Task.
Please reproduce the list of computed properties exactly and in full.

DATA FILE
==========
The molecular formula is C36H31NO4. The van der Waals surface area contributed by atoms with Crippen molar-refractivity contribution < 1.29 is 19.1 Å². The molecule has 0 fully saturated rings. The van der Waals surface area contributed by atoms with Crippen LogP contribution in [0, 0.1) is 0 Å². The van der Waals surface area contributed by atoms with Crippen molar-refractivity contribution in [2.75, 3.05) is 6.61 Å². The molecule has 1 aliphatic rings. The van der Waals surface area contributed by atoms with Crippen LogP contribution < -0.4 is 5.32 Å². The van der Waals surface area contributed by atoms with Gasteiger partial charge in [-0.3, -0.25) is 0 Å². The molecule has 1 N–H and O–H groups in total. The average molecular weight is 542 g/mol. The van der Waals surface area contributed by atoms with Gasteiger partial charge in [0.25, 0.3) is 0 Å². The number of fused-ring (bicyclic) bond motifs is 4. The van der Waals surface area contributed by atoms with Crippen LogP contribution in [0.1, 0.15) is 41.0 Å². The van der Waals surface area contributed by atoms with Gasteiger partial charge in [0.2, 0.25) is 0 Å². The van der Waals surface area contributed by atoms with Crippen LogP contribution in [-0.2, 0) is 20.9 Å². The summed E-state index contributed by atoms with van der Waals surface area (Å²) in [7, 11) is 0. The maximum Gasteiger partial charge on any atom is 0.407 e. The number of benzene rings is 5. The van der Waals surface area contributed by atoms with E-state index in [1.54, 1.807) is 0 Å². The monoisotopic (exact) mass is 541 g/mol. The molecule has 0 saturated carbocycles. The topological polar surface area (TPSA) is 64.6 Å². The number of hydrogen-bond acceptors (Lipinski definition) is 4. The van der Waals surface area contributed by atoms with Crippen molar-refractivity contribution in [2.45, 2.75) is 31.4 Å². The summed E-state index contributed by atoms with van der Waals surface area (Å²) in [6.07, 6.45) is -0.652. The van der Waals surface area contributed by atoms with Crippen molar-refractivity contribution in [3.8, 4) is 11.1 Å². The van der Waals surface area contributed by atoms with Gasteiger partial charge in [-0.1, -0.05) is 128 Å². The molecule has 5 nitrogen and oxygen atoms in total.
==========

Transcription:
The molecular formula is C36H31NO4. The van der Waals surface area contributed by atoms with Crippen molar-refractivity contribution < 1.29 is 19.1 Å². The molecule has 0 fully saturated rings. The van der Waals surface area contributed by atoms with Crippen LogP contribution in [0, 0.1) is 0 Å². The van der Waals surface area contributed by atoms with Crippen molar-refractivity contribution in [2.75, 3.05) is 6.61 Å². The molecule has 1 aliphatic rings. The van der Waals surface area contributed by atoms with Crippen LogP contribution < -0.4 is 5.32 Å². The van der Waals surface area contributed by atoms with Gasteiger partial charge in [-0.3, -0.25) is 0 Å². The molecule has 1 N–H and O–H groups in total. The average molecular weight is 542 g/mol. The van der Waals surface area contributed by atoms with Gasteiger partial charge in [0.25, 0.3) is 0 Å². The number of fused-ring (bicyclic) bond motifs is 4. The van der Waals surface area contributed by atoms with Crippen LogP contribution in [0.1, 0.15) is 41.0 Å². The van der Waals surface area contributed by atoms with Gasteiger partial charge in [0.2, 0.25) is 0 Å². The van der Waals surface area contributed by atoms with Crippen LogP contribution in [-0.2, 0) is 20.9 Å². The summed E-state index contributed by atoms with van der Waals surface area (Å²) in [7, 11) is 0. The maximum Gasteiger partial charge on any atom is 0.407 e. The number of benzene rings is 5. The van der Waals surface area contributed by atoms with E-state index in [1.54, 1.807) is 0 Å². The monoisotopic (exact) mass is 541 g/mol. The molecule has 0 saturated carbocycles. The topological polar surface area (TPSA) is 64.6 Å². The number of hydrogen-bond acceptors (Lipinski definition) is 4. The van der Waals surface area contributed by atoms with Crippen molar-refractivity contribution in [2.45, 2.75) is 31.4 Å². The summed E-state index contributed by atoms with van der Waals surface area (Å²) in [6.07, 6.45) is -0.652. The van der Waals surface area contributed by atoms with Crippen molar-refractivity contribution in [3.8, 4) is 11.1 Å². The van der Waals surface area contributed by atoms with Gasteiger partial charge in [-0.1, -0.05) is 128 Å². The molecule has 5 nitrogen and oxygen atoms in total.